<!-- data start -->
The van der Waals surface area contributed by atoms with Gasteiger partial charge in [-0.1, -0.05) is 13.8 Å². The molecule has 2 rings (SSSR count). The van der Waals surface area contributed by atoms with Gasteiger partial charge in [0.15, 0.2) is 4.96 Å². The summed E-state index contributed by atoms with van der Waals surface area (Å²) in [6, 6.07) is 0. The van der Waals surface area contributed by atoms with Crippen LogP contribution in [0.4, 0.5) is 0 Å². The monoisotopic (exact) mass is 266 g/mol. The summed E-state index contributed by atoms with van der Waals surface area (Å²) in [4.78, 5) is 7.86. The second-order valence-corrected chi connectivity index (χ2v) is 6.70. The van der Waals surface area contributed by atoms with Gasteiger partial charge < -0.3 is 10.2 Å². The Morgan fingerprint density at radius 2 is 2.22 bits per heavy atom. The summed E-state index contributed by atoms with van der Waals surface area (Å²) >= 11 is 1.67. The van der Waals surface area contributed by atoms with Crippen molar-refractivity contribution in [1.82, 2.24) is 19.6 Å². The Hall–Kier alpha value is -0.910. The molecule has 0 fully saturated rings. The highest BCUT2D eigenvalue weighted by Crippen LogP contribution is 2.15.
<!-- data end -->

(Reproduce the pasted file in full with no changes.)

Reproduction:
The van der Waals surface area contributed by atoms with Gasteiger partial charge in [-0.1, -0.05) is 13.8 Å². The molecule has 2 rings (SSSR count). The van der Waals surface area contributed by atoms with Gasteiger partial charge in [0.15, 0.2) is 4.96 Å². The summed E-state index contributed by atoms with van der Waals surface area (Å²) in [6, 6.07) is 0. The van der Waals surface area contributed by atoms with Crippen LogP contribution in [0.4, 0.5) is 0 Å². The monoisotopic (exact) mass is 266 g/mol. The summed E-state index contributed by atoms with van der Waals surface area (Å²) in [4.78, 5) is 7.86. The second-order valence-corrected chi connectivity index (χ2v) is 6.70. The van der Waals surface area contributed by atoms with Gasteiger partial charge < -0.3 is 10.2 Å². The Morgan fingerprint density at radius 2 is 2.22 bits per heavy atom. The summed E-state index contributed by atoms with van der Waals surface area (Å²) >= 11 is 1.67. The van der Waals surface area contributed by atoms with Crippen molar-refractivity contribution in [1.82, 2.24) is 19.6 Å². The Hall–Kier alpha value is -0.910. The molecule has 0 fully saturated rings. The highest BCUT2D eigenvalue weighted by Crippen LogP contribution is 2.15.